How to Do a Natural Hair Blowout in 2020 According to Stylists

K, so even though blowing out your natural hair might seem like a self-explanatory process, there’s actually a lot you need to keep in mind if you’re trying to avoid heat damage or breakage. “One of the biggest misconceptions about natural hair is that it’s stronger than other hair textures—but it’s actually really delicate and needs to be treated as such,” says Ashanti Lation, celebrity stylist and founder of VIP Luxury Hair Care. That means you need to (A) prep it with the right products before you get started, and (B) take your time and be super gentle while you work.

So to make the process as easy as possible, we chatted with Lation and Jazzee Santiago, hairstylist and natural hair expert, to get all their pro advice on natural hair blowouts. Keep reading for everything you need to know, from the prep work (like, starting-in-the-shower-prep work) to the maintenance that’ll keep all your work in place.

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How do you blow out natural hair?

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According to Santiago, there’s a couple ways you can do a natural-hair blowout (like in the tutorial above), but the main goal here is to stretch your hair, not necessarily straighten it. “You can then wear your blowout as is, or you can run a flat iron or curling wand through it at the end to smooth and style the stretched-out hair,” she says.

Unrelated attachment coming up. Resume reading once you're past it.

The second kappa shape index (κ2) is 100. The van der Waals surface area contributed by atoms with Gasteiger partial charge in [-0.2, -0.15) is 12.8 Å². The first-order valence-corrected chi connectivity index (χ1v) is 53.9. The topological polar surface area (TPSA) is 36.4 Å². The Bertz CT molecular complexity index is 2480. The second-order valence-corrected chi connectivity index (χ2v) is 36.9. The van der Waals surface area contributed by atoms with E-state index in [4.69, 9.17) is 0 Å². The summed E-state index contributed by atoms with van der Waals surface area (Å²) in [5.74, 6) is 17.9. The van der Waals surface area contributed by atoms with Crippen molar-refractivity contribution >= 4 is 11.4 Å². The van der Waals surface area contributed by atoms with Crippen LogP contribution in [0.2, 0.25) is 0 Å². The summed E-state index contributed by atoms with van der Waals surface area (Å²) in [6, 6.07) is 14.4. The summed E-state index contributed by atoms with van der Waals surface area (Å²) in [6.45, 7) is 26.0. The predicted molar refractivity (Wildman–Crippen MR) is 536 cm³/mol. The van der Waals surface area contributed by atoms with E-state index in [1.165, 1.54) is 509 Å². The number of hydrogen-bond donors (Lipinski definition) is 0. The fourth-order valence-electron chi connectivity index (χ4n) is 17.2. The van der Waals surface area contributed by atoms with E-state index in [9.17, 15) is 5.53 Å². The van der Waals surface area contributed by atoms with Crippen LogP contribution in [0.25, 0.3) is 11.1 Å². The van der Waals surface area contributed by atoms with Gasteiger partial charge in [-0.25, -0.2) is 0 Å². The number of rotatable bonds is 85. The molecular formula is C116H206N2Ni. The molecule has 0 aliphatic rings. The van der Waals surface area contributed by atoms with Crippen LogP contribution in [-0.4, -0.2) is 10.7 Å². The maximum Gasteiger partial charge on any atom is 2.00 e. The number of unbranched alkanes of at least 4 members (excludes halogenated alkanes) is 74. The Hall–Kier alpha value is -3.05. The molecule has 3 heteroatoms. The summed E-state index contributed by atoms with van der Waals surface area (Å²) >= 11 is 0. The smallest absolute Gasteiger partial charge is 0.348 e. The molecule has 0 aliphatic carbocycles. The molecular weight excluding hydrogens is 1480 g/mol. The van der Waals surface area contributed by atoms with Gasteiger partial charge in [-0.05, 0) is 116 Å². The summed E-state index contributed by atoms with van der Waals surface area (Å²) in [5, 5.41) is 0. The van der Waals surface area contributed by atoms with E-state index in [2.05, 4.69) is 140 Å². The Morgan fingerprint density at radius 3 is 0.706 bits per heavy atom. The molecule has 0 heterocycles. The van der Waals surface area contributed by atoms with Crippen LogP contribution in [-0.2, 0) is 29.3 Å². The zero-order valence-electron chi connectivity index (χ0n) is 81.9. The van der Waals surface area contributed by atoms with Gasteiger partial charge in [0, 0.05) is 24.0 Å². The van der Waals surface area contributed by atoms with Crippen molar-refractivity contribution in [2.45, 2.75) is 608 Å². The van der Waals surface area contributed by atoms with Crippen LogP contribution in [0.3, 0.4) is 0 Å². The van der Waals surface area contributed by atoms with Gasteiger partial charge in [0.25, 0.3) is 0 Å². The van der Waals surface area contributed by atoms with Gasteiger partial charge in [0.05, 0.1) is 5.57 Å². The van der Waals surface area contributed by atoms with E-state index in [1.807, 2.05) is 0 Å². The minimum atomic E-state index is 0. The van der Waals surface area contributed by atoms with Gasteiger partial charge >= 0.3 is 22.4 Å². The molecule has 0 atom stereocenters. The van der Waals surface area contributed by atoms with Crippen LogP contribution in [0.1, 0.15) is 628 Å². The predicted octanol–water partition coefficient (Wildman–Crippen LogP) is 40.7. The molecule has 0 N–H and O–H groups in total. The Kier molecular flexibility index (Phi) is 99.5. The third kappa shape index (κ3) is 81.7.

Blowouts are also a crucial step if you’re planning to silk-press your hair (aka when you flat-iron your hair after the blow dry so it’s bone-straight and shiny, says Santiago). Regardless of how you choose to style your blowout, though, Lation says there are a few things you’ll need to have on hand before you get started:

Your blowout tools:

    Got your supplies all laid out and ready? Cool, now keep reading for a simple step-by-step tutorial (and, psst, if you’re more of a visual learner, you can scroll back up to see how YouTuber Nickybnatural does it).

    Step 1. Cleanse and condition

    First things first: You want to start off with freshly cleansed and conditioned hair. “If you blow-dry your hair with any product buildup or oil, you’re going to risk it not being as smooth or as soft,” says Lation. Product choice is really personal preference here, but it’s not a bad idea to use a super-hydrating co-wash (remember, you’ll lose some moisture when you heat style). While you’re working your conditioner through your hair, go ahead and detangle your hair with a wide-tooth comb or a gentle brush.